But a short time later they did part, and by the grace of God I ushered a lusty baby girl into the world. If healthy lungs guaranteed a long life, this child would outlive her own grandchildren. I cut and bound the navel string.
“Bring the water and a clean cloth,” I told Sairy. She went to the kitchen and returned with a pot, which she set on the table. With no great optimism she began to root in the chest for a cloth. “Never mind,” I said. I unclipped my collar and tested the water’s temperature. Miraculously, it was just right. I dipped my collar-turned-washcloth into the water and began to clean the squalling infant. Once that task was accomplished, I took the linen bands from the package Mercy had bought and swaddled the girl. Mercy now sat on one of the stools, leaning against the bed, looking dazed. I placed the infant in her arms and held my lantern so mother and child could gaze upon each other.
“If the afterbirth does not come on its own, in a moment I’ll have to fetch it out myself,” I told her. She nodded. But luck was on her side, and a few minutes later the afterbirth was delivered of its own accord. After dressing Mercy’s privities, I helped her into bed. Exhausted, she lay back and closed her eyes.
“No sleep yet,” I told her. “You should nurse the child and then you can both sleep.” Her nipples were well suited for nursing, and the child sucked greedily. I turned to Sairy and saw that she had dozed off in the corner. Only the Lord knew how long she had been awake. I glanced at the window and noticed that morning had come. I heard the Minster bell toll once—half-five, I guessed. I went into the kitchen to see what food they had but found only a stale bread crust and pot of weak ale. I returned to the parlor and saw that all three of the house’s inhabitants slept. I shook Sairy awake. She looked up at me, still half-asleep.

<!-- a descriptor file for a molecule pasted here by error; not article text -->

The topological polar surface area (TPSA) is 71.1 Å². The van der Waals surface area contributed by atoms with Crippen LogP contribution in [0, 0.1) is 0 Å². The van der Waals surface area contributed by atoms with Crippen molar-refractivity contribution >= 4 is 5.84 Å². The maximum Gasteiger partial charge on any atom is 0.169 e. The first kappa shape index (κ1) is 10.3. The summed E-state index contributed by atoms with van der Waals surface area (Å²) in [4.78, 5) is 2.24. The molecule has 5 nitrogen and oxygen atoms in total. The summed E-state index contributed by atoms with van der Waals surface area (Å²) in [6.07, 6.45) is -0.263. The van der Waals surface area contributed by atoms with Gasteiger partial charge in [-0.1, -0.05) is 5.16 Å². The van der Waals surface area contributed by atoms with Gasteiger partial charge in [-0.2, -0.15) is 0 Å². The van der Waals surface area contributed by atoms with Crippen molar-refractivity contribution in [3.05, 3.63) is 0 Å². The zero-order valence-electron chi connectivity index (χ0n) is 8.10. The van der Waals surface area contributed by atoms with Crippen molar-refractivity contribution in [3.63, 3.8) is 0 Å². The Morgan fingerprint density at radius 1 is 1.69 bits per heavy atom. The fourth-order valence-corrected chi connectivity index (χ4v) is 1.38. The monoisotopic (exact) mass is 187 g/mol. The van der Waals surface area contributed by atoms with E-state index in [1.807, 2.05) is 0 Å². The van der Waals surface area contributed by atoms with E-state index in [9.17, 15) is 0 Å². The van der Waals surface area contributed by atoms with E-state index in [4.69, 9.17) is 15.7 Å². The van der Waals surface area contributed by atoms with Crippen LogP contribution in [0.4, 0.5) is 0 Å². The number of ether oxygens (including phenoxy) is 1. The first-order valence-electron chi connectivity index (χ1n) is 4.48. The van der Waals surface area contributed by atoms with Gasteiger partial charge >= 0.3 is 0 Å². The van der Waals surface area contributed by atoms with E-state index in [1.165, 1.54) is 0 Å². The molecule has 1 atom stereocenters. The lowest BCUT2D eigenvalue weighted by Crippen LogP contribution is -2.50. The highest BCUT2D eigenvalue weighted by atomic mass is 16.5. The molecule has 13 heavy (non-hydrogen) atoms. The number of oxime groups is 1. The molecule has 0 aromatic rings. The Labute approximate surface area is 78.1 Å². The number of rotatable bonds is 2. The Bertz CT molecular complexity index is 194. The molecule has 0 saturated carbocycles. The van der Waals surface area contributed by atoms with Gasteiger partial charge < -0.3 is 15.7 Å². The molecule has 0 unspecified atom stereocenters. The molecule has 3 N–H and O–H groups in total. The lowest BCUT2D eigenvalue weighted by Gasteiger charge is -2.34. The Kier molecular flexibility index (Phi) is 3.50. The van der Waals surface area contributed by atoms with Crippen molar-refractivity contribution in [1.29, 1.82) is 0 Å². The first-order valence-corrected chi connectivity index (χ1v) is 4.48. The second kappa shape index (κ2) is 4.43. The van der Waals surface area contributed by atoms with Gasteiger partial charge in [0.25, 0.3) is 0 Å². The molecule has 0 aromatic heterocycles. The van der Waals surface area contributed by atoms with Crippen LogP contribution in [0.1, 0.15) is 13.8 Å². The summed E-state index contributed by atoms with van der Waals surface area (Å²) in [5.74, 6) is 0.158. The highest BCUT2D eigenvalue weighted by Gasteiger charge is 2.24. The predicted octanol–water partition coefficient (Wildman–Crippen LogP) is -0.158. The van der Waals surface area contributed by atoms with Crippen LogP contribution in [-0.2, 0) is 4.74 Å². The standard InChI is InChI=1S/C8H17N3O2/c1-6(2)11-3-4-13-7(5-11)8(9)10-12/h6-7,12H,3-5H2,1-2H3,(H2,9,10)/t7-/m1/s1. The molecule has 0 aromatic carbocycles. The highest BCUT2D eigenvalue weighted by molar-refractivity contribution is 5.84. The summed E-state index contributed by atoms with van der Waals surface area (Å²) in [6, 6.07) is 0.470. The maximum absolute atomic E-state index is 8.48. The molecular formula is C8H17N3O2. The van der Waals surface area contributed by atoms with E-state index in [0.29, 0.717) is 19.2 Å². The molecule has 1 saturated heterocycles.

“Do you and Mercy have any money?” I asked.
A look of horror spread across her face. “We can’t … we don’t … the Overseer of the Poor said…,” she stammered.
“Not for me, Sairy, for food. Your sister will awake with the appetite of two men.”
“We have nothing at all. She spent the last of our money on the linen for the baby.”
I fetched some more coins from my valise. “Here. If you find meat you can afford, boil it rather than roast it. She shoul...
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Book Description Minotaur Books, 2013. Hardcover. Condition: New. Never used!. Seller Inventory # P111250010764
Book Description Minotaur Books, 2013. Condition: New. book. Seller Inventory # M1250010764
Book Description Minotaur Books. Hardcover. Condition: New. 1250010764 Please allow 4 - 14 business days for Standard shipping, within the US. Seller Inventory # XM-1250010764